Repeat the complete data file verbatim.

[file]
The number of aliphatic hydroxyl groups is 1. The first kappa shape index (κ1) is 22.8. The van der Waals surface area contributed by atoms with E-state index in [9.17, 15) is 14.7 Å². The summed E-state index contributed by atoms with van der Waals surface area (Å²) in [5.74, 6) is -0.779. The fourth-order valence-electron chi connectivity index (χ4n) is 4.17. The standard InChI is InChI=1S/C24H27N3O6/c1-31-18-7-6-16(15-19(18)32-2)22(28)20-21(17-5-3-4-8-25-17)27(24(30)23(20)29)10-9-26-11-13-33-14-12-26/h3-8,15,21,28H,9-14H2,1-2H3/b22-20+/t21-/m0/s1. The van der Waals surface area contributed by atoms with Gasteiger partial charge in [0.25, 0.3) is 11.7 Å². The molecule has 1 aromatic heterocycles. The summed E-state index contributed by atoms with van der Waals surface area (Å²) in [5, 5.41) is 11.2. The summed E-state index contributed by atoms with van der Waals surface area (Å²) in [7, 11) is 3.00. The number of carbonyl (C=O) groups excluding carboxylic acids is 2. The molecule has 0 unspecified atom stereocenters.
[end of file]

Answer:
The number of aliphatic hydroxyl groups is 1. The first kappa shape index (κ1) is 22.8. The van der Waals surface area contributed by atoms with E-state index in [9.17, 15) is 14.7 Å². The summed E-state index contributed by atoms with van der Waals surface area (Å²) in [5.74, 6) is -0.779. The fourth-order valence-electron chi connectivity index (χ4n) is 4.17. The standard InChI is InChI=1S/C24H27N3O6/c1-31-18-7-6-16(15-19(18)32-2)22(28)20-21(17-5-3-4-8-25-17)27(24(30)23(20)29)10-9-26-11-13-33-14-12-26/h3-8,15,21,28H,9-14H2,1-2H3/b22-20+/t21-/m0/s1. The van der Waals surface area contributed by atoms with Gasteiger partial charge in [0.25, 0.3) is 11.7 Å². The molecule has 1 aromatic heterocycles. The summed E-state index contributed by atoms with van der Waals surface area (Å²) in [5, 5.41) is 11.2. The summed E-state index contributed by atoms with van der Waals surface area (Å²) in [7, 11) is 3.00. The number of carbonyl (C=O) groups excluding carboxylic acids is 2. The molecule has 0 unspecified atom stereocenters.